Below are some helpful questions and answers about how—and how much—software engineers in California should be paid.
How low is too low for a software engineer’s salary?
This may come as a surprise, but if you are a software engineer who works in California and receives a salary, the answer is simple. You must be paid at least $85,981.40 annually. Otherwise, if you are paid less, you may be entitled to overtime for any time worked over eight hours per day and over forty hours per week.
Does this mean that software engineers in California cannot legally be paid a salary of 85k?
Most likely yes. California law is very specific: In order for you, an engineer, to be exempt from overtime pay, you must be paid at least $85,981.40 annually. The California Legislature set this annual salary in October 2014, to be effective January 1, 2015. This is a 2.2 percent increase over last year’s salary requirement of $84,130.53.
What makes some California employees salaried but others eligible for overtime?
In general, employees in California must be paid hourly, which means they’re entitled to overtime. Overtime pay is one-and-a-half times the regular hourly rate. California law carves out a few exceptions to this general rule for employees—one exception is for software engineers who meet both this salary requirement ($85,981.40) and certain responsibilities requirements. Only then can you be paid on a salary, without overtime compensation.
What other requirements must be met before a software engineer loses the right to overtime pay?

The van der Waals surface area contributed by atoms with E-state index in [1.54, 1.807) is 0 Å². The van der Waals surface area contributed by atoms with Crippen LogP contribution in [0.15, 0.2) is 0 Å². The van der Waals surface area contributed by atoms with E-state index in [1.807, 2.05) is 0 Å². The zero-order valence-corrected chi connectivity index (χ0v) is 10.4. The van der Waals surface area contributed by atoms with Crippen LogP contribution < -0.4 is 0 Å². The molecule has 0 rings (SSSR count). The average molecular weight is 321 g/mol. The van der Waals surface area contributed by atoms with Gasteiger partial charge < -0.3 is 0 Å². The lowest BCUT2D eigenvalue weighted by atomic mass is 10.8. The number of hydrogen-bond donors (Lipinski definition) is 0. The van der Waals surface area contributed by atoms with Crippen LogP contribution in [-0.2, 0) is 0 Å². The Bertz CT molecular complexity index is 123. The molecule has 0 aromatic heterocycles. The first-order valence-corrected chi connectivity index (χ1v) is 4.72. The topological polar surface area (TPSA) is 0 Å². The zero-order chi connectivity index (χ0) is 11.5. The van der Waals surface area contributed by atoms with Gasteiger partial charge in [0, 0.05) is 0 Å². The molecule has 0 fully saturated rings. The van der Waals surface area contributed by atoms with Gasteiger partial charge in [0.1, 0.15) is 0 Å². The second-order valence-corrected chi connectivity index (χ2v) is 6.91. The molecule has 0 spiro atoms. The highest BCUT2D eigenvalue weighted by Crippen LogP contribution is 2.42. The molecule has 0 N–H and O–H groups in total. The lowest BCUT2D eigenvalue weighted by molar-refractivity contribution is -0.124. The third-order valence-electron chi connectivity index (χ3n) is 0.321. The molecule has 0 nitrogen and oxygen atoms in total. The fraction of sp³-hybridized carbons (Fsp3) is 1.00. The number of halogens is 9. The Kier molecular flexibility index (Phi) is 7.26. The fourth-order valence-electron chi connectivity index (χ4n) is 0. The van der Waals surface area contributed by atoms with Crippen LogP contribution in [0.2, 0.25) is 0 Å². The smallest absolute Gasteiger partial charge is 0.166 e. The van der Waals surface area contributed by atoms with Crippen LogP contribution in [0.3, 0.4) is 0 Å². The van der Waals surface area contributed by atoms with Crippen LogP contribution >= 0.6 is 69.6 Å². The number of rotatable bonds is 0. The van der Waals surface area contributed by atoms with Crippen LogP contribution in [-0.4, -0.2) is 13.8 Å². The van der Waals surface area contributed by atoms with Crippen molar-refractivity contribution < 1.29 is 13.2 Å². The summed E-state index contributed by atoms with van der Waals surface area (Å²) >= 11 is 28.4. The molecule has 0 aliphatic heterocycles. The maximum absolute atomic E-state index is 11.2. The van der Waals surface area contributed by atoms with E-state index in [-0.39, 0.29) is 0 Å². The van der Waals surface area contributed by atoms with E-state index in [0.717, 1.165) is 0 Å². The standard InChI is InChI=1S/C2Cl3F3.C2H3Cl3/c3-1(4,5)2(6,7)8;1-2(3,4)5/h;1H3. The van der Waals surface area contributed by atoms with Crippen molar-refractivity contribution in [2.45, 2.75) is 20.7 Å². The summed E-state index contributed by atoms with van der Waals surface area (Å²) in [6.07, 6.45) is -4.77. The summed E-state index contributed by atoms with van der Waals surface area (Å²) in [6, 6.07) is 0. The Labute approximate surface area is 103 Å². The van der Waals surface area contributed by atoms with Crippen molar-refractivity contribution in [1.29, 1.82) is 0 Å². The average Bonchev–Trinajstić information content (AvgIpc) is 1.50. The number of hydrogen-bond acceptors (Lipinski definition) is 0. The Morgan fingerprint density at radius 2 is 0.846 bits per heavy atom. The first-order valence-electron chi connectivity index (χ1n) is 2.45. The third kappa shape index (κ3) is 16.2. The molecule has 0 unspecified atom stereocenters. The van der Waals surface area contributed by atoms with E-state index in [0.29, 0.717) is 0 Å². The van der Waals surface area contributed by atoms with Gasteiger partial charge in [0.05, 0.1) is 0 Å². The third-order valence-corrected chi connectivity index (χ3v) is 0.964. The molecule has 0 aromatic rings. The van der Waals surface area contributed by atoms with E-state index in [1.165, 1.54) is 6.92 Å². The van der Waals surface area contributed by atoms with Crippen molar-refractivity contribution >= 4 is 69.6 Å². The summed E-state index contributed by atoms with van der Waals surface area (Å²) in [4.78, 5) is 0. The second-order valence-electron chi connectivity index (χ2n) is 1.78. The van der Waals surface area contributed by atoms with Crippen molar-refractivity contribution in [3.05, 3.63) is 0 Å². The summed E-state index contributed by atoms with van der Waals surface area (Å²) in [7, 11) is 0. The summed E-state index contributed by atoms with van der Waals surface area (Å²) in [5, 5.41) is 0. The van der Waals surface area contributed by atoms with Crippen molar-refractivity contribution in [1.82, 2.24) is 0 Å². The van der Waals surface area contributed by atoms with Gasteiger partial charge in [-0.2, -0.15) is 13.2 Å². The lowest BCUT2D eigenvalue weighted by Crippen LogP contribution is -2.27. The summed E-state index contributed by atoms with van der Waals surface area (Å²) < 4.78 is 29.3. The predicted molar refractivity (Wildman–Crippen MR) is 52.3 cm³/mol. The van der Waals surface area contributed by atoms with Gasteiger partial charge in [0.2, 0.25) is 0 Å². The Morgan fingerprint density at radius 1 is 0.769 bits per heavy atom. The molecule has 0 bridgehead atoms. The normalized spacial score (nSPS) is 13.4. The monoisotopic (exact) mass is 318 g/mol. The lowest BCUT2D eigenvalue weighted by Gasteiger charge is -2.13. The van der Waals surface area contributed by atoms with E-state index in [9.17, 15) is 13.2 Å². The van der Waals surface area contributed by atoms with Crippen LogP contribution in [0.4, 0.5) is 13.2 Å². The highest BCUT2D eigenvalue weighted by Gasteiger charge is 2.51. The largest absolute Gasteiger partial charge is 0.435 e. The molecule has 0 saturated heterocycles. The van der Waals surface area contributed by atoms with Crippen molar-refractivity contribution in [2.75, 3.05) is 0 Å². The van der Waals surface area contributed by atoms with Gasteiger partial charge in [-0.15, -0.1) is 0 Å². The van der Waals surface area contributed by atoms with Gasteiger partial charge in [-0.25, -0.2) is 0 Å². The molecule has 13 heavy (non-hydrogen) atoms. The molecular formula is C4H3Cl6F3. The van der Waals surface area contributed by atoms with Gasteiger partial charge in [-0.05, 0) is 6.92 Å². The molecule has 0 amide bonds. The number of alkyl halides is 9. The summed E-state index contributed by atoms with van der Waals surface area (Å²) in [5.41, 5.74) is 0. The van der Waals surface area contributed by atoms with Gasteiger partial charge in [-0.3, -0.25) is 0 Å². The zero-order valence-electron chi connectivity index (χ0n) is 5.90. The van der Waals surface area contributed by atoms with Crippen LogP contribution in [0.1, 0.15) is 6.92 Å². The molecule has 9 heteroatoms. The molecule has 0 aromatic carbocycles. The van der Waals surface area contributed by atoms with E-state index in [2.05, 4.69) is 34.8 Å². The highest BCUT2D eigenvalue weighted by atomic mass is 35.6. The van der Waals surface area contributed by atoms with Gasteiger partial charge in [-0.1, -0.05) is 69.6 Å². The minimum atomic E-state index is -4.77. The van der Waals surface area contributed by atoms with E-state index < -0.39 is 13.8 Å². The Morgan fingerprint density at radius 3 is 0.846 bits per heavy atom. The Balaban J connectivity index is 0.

Generally the law looks to see that you exercise discretion and independent judgment in your position. If you work under close supervision or are in an entry-level position, with little opportunity for independent creativity, then you are most likely entitled to overtime pay.
You also must have considerable experience in your field and be involved in designing, creating, documenting or testing software applications or systems, in order to forfeit your right to overtime.
Keep in mind, a job title is not determinative in the eyes of the law. Titles like “Engineer,” “Builder” or “Code Monkey” do not guarantee that the employee meets these exempt job duties. For example, if your primary responsibility is to perform office IT support, then you may not meet these exempt criteria and may be entitled to overtime pay.
Doesn’t this mean that some employees working as software engineers are entitled to overtime pay?
Exactly. If you do not earn $85,981.40 per year, then you should be paid hourly. Or, if you do not meet the other responsibilities for exempt computer software employees, you are likely hourly. Hourly employees are entitled to overtime pay, as well as meal and rest breaks.
There are a few carve-outs in the law for salaried positions, so while the computer professional exemption is the most likely carve-out for a software engineer, keep in mind that you may fall into another exemption if you manage employees or oversee the business.
My offer letter says I accepted a salaried, exempt position as a software engineer. Could I still be eligible for overtime?
Yes. The law does not look at what your offer letter or employment contract says. Instead, it looks at how much you are paid and what responsibilities you have on a day-to-day basis.
Can stock options in lieu of salary count towards the salary requirement for software engineers?
No. Many employers offer engineers a bundle of stock options in lieu of a competitive salary, hoping that you will stick around to vest and in the meantime work for a low salary. These stock options do not count towards the salary requirement.
What rights does an engineer have to recover overtime pay?
If you think that you have been receiving a salary unlawfully, and that you’re entitled to overtime for all the hours you worked late or on the weekends, you have the right to correct the practice going forward and to recover your lost wages and penalties for the past.